David Leveaux's revival of The Real Thing, Stoppard's 1982 comedy-drama, refutes this idea. It proves not only that the playwright did infuse his earlier works with pulsing emotion, but that he was aware of the particular effort it took for him to do so. In other words, The Real Thing was (and remains) an admission about an omission of a certain kind. Stoppard himself has said that the piece--with a playwright named Henry as its focal figure--does reflect some of his own attitudes, although he maintains that the play is not autobiographical. Fair enough; if making distinctions between attitudes and actions makes the playwright more comfortable, then so be it.
Stoppard wrote The Real Thing with so much skill that the play still leaves an audience alternately breathless or holding its breath. The work is relentlessly clever in order to illustrate how, in regard to affairs of the heart, cleverness can be a handy cover-up for long denied instincts. "What's so good about putting words together?" Henry is asked, and Stoppard makes a play that shows in equal measure what's great about word manipulation and what's dire about it.
So ingenious is Stoppard in his examination of the search for the "real thing" in love that he begins his play with a scene that is not what it seems to be. This tart, rancorous interlude--in which a man learns he's being betrayed, and a woman owns up to the betrayal--is actually a sequence from playwright Henry's latest piece, House of Cards. But there is an element in this WASPish opus that does reflect a reality of Henry's life: Henry himself has fallen out of love with his wife, Charlotte (the House of Cards actress) and fallen in love with Annie (the actress-wife of the House of Cards actor, Max).
What follows in The Real Thing is a series of brittle, melting scenes that cover the next two and a half years of the characters' lives, providing a look at Henry's and Annie's marriage, Annie's dalliance with a young actor named Billy, and Henry's relationship with his daughter, Debbie. Throughout, Stoppard examines the difficulties inherent in sustaining passion and commitment, and the role that communication--with or without words--plays in the process. The opening play-within-a-play features a man who is erecting a literal house of cards, and with it, the Henry character demonstrates that he's already brooding over the ephemeral quality of romantic alliances. Ironically, Henry's playwriting abilities give him no hedge against love's unfavorable odds; with his face rubbed in Annie's infidelity, he is as bamboozled as the next, less intelligent fellow might be.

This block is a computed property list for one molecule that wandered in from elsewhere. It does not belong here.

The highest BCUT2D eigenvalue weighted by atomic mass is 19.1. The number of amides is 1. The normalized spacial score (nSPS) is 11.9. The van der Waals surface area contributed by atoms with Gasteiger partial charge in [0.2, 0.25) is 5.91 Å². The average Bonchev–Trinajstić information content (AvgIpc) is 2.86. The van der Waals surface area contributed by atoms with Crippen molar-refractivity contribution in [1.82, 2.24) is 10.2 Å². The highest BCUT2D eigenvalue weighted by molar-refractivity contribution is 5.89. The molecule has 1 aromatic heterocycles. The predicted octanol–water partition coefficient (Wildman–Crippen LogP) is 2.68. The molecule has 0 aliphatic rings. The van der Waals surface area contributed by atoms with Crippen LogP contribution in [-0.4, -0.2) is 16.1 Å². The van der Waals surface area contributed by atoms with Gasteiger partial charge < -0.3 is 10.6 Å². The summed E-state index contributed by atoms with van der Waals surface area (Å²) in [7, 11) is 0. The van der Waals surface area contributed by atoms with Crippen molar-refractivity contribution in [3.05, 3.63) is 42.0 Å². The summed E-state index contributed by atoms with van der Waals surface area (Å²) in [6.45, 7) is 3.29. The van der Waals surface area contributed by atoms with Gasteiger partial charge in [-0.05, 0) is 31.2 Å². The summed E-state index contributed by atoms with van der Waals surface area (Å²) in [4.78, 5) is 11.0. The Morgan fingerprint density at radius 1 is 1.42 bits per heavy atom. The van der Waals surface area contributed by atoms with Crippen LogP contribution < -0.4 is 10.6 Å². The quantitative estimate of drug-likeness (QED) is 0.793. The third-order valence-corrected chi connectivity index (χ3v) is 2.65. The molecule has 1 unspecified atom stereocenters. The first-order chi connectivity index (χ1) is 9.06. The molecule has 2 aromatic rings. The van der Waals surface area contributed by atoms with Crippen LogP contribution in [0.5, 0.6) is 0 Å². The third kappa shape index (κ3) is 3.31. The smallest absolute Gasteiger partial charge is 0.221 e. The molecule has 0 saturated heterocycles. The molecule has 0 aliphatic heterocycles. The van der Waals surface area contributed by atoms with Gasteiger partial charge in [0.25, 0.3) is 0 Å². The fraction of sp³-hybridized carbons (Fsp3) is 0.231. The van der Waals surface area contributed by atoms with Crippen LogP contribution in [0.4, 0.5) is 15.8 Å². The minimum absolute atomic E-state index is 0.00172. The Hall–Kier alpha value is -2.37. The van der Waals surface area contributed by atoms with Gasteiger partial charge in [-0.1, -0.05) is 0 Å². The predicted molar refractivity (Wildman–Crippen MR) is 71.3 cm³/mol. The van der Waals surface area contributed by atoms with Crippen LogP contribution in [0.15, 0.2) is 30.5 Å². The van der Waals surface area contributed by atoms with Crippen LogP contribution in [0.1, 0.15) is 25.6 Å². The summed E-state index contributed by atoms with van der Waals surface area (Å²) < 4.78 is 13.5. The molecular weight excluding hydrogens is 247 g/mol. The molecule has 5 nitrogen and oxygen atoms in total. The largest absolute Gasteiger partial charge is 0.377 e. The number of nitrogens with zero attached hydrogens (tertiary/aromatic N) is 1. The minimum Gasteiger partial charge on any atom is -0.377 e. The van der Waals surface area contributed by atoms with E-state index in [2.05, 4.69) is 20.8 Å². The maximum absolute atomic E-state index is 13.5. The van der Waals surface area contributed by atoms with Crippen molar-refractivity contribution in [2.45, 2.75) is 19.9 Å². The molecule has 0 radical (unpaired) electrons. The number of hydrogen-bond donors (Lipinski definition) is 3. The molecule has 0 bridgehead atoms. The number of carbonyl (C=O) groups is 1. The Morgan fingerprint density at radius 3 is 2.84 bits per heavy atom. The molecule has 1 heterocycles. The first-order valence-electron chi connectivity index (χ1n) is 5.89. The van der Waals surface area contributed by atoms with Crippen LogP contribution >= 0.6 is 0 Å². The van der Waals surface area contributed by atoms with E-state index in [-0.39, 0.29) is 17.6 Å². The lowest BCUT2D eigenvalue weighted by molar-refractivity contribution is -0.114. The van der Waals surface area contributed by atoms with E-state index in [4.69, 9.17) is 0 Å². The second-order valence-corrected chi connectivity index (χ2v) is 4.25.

Stoppard has always been deft at creating male characters who can't command themselves despite their command of the language. (Remember that, for Stoppard, English is a second language--just as it was for Vladimir Nabokov.) In Henry, who loves bad rock groups but can't get a purchase on classical music, Stoppard has constructed a figure of towering uncertainty. Charlotte accuses Henry of possessing not a sense of humor but a "joke reflex," and she's right. As Henry attempts to deflect flack from his successive wives--the first being philandered on, the second philandering--he is rarely lost for wry words. (When Annie asks him, "Will you stop...," he helpfully replies, "...finishing your sentences?")